Jaafar Towfiqi, caretaker minister responsible for research and most of Iran’s universities, says students have already told President Hassan Rouhani of their expectations for greater autonomy for higher education institutions, reports Asharq Al-Awsat.
A decision to grant campus security guards the right to arrest students was issued last Wednesday, sparking fears of a return to the time when politically active students were targeted, reports Ahram Online.
Canadian filmmaker and associate professor at York University John Greyson, and ER physician and academic Dr Tarek Loubani remain jailed in an Eygptian prison where they have been held since being arrested on 16 August. They have yet to be charged, writes Tara-Michelle Ziniuk for Toronto Media Co-op.
Higher Education Authority Chief Executive Tom Boland has questioned whether tertiary institutions are doing enough to welcome foreign students, as new figures show a fall in numbers coming to study in Ireland, writes Katherine Donnelly for the http://Independent.ie.
Universities in Spain are considering a move to set up charitable funds so that individuals can sponsor the studies of those from low-income families, writes Fiona Govan for The Telegraph.
US President Barack Obama’s recent proposals to reform higher education have once again made the debate over the future of higher education big news, writes Johann Neem, an associate professor of history at Western Washington University, for Inside Higher Ed.
At least seven new private universities in Bangladesh with reported links to the ruling party are awaiting approval as the government nears the end of its term, despite claims that most existing higher education institutions in the private sector are underperforming and struggling to attract students, writes Mushfique Wadud for the Dhaka Tribune.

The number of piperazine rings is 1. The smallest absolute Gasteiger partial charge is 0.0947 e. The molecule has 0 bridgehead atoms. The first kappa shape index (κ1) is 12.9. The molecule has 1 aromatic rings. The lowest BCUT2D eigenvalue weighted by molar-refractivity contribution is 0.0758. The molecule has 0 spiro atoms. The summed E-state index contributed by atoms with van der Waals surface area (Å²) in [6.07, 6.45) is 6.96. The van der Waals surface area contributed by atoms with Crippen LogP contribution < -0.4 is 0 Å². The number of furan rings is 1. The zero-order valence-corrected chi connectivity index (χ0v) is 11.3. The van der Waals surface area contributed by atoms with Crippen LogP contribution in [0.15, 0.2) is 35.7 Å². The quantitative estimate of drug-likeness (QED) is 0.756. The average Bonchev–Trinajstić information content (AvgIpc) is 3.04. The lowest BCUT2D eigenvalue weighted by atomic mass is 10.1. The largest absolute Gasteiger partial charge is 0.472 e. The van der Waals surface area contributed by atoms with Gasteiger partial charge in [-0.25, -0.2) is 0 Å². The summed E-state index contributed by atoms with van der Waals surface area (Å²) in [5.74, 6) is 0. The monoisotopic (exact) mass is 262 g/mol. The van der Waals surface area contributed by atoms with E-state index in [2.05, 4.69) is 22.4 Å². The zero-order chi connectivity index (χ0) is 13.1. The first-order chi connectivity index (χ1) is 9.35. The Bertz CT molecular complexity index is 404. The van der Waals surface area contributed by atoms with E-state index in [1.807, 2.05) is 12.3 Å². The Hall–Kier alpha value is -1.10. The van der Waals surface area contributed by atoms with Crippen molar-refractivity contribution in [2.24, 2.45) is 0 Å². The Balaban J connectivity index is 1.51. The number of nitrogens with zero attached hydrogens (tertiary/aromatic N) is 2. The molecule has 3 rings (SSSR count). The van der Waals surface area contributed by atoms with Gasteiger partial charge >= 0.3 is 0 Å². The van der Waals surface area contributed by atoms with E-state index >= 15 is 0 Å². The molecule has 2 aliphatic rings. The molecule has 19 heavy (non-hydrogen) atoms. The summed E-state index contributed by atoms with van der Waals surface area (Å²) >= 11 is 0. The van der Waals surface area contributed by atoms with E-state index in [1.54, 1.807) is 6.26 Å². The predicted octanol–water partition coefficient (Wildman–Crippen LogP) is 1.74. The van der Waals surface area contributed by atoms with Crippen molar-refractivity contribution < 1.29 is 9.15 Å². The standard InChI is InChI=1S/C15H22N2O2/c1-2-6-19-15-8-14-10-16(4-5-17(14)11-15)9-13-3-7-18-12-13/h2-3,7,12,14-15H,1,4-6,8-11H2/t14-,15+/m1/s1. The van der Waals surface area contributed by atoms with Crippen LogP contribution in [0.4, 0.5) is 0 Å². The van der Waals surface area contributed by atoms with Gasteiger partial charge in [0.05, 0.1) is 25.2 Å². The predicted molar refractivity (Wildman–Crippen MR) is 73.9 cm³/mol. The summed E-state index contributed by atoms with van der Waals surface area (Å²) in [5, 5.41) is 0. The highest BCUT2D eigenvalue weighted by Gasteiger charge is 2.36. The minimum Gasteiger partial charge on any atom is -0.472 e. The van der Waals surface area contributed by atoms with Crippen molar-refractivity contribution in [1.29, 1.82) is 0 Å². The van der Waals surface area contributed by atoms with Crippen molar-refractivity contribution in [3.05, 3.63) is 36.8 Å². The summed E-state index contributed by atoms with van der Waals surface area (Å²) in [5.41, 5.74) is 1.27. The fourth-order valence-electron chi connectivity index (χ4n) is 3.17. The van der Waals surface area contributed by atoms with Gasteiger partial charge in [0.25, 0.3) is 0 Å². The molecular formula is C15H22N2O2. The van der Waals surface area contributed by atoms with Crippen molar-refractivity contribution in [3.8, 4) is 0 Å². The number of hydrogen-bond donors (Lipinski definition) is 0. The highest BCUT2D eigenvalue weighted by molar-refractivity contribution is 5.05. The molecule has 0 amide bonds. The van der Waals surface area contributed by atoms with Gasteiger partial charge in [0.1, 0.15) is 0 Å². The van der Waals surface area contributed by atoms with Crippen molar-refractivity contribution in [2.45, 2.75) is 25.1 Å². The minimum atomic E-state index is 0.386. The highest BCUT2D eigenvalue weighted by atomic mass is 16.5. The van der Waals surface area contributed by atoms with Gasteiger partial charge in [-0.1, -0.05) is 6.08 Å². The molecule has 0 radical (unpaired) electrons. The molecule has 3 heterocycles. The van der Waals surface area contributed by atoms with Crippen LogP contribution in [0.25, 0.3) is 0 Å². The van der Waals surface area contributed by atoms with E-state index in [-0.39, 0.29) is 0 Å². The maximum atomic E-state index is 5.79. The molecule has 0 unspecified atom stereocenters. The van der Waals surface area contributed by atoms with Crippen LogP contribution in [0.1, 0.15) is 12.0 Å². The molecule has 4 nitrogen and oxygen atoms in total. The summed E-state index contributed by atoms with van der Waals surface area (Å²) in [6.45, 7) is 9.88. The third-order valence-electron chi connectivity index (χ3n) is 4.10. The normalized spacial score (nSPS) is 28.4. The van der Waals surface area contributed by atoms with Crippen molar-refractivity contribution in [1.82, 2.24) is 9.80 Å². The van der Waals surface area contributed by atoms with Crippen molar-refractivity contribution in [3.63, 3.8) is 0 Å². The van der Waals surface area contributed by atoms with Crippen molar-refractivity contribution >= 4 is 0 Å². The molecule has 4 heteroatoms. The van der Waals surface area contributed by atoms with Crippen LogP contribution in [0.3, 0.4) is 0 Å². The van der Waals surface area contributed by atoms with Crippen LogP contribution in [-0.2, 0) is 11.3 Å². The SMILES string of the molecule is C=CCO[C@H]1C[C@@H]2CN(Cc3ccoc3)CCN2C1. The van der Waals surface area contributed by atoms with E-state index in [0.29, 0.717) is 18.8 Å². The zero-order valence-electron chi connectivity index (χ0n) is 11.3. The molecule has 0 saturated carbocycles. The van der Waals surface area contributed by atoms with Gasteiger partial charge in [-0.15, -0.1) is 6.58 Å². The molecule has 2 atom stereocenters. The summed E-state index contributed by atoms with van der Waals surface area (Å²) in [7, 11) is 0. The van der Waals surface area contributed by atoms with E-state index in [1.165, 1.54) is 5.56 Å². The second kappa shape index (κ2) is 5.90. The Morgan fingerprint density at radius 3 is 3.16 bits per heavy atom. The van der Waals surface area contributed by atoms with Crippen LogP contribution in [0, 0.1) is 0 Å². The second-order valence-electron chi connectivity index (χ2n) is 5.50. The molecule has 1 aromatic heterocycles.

Universities in Wales have called for the Welsh government to review the way they are funded, to prevent millions of pounds going to institutions around the United Kingdom, writes Arwyn Jones for BBC Wales.
Universities and colleges are twice as likely to use zero-hours contracts than other workplaces, according to a freedom of information request, writes Tom Newcombe for HR Magazine.
A freeze in fees and discounts for low-income families are the only hope for students in the United Arab Emirates who find the cost of university education beyond their reach, writes Sara Sabry for Gulf News.
A Taiwanese environmental engineer, sued for suggesting a link between a petrochemical company's emissions and cancer rates, has been cleared of libel by a court, reports Michele Catanzaro for Nature.
Student representatives of the Mongolian University of Science and Technology, led by student union president B Myagmardorj, announced at a press conference last week that they would demonstrate outside the university’s administration offices against an unjustified increase in tuition fees, writes B Khash-Erdene for The UB Post.
As university application deadlines for first-year entrants draw to a close, South Africa’s Department of Higher Education and Training is readying itself to provide alternatives for hundreds of thousands of prospective students who will be left out in the cold, writes Nontobeko Mtshali for The Star.